J. Bertolotti, E. G. van Putten, C. Blum, A. Lagendijk, W. L. Vos, and A. P. Mosk, “Non-invasive imaging through opaque scattering layers,” Nature 491(7423), 232–234 (2012).
[Crossref] [PubMed]

E. G. van Putten, D. Akbulut, J. Bertolotti, W. L. Vos, A. Lagendijk, and A. P. Mosk, “Scattering lens resolves sub-100 nm structures with visible light,” Phys. Rev. Lett. 106, 193905 (2011).
[Crossref] [PubMed]

I. M. Vellekoop, A. Lagendijk, and A. P. Mosk, “Exploiting disorder for perfect focusing,” Nat. Photon. 4, 320–322 (2010).
[Crossref]

I. M. Vellekoop and A. P. Mosk, “Focusing coherent light through opaque strongly scattering media,” Opt. Lett. 32(16), 2309–2311 (2007).
[Crossref] [PubMed]

Naik, D. N.

Nixon, M.

M. Nixon, O. Katz, E. Small, Y. Bromberg, A. A. Friesem, Y. Silberberg, and N. Davidson, “Real-time wavefront shaping through scattering media by all-optical feedback,” Nat. Photon. 7, 919–924 (2013).
[Crossref]

Osten, W.

Pedrini, G.

Pennington, K. S.

Piestun, R.

Popoff, S. M.

S. M. Popoff, G. Lerosey, R. Carminati, M. Fink, A. C. Boccara, and S. Gigan, “Measuring the transmission matrix in optics: an approach to the study and control of light propagation in disordered media,” Phys. Rev. Lett. 104, 100601 (2010).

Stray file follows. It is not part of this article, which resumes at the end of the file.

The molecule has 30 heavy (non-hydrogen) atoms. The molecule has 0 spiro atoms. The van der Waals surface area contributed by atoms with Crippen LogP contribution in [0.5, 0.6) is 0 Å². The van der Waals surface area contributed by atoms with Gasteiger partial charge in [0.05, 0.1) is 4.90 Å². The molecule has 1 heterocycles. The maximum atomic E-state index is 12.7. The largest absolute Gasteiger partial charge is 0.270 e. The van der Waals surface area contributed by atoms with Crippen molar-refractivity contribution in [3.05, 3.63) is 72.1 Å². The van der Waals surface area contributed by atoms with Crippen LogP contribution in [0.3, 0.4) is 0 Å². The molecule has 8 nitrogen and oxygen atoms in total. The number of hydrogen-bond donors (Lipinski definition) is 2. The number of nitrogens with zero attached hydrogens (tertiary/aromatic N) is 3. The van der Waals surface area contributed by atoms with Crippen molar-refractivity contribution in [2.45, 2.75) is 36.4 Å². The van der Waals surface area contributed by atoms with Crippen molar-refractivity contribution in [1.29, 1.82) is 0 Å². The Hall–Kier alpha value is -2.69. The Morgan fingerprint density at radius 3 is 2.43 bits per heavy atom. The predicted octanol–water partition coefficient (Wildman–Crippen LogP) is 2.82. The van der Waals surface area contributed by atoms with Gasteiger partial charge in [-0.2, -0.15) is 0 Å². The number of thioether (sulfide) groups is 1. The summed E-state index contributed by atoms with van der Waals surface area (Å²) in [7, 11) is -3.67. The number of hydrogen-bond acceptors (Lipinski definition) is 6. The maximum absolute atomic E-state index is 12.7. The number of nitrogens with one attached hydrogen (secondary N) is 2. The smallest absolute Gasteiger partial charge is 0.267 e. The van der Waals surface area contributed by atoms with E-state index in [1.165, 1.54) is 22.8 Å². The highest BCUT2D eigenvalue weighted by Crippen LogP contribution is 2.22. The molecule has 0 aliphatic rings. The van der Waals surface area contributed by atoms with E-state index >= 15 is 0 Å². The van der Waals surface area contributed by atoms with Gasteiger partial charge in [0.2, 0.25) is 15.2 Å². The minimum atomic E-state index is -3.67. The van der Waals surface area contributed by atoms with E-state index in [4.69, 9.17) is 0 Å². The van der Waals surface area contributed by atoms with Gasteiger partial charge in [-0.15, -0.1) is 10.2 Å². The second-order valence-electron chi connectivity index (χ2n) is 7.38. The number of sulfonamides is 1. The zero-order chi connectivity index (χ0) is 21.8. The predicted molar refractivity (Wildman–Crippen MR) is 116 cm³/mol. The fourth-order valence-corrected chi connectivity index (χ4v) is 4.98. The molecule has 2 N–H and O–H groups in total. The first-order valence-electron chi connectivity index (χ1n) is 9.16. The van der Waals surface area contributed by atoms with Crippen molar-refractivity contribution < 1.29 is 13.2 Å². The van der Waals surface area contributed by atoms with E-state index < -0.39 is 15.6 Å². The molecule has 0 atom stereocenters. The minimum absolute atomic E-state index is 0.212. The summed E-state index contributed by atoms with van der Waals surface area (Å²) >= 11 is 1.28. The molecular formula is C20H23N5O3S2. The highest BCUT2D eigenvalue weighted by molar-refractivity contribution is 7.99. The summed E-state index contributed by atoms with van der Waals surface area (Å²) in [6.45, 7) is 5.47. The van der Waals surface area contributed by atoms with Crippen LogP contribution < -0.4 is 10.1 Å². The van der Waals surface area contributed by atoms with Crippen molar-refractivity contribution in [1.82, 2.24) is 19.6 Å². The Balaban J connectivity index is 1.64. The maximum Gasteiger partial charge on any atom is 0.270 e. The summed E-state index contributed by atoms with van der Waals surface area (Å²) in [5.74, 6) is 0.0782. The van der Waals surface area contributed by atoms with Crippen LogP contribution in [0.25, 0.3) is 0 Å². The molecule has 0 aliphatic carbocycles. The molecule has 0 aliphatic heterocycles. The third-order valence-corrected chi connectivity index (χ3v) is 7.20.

[Crossref] [PubMed]

Psaltis, D.

Pu, Y.

Ritsch-Marte, M.

Rosenbluh, M.

I. Freund, M. Rosenbluh, and S. Feng, “Memory effects in propagation of optical waves through disordered media,” Phys. Rev. Lett. 61, 2328–2331 (1988).
[Crossref] [PubMed]

Silberberg, Y.

M. Nixon, O. Katz, E. Small, Y. Bromberg, A. A. Friesem, Y. Silberberg, and N. Davidson, “Real-time wavefront shaping through scattering media by all-optical feedback,” Nat. Photon. 7, 919–924 (2013).
[Crossref]

O. Katz, E. Small, and Y. Silberberg, “Looking around corners and through thin turbid layers in real time with scattered incoherent light,” Nat. Photon. 6, 549–553 (2012).
[Crossref]

Small, E.

M. Nixon, O. Katz, E. Small, Y. Bromberg, A. A. Friesem, Y. Silberberg, and N. Davidson, “Real-time wavefront shaping through scattering media by all-optical feedback,” Nat. Photon. 7, 919–924 (2013).
[Crossref]

O. Katz, E. Small, and Y. Silberberg, “Looking around corners and through thin turbid layers in real time with scattered incoherent light,” Nat. Photon. 6, 549–553 (2012).
[Crossref]

Takeda, M.

Tyson, R. T.

R. T. Tyson, Principles of Adaptive Optics (Academic, 2010).
[Crossref]

Upatnieks, J.

van Putten, E. G.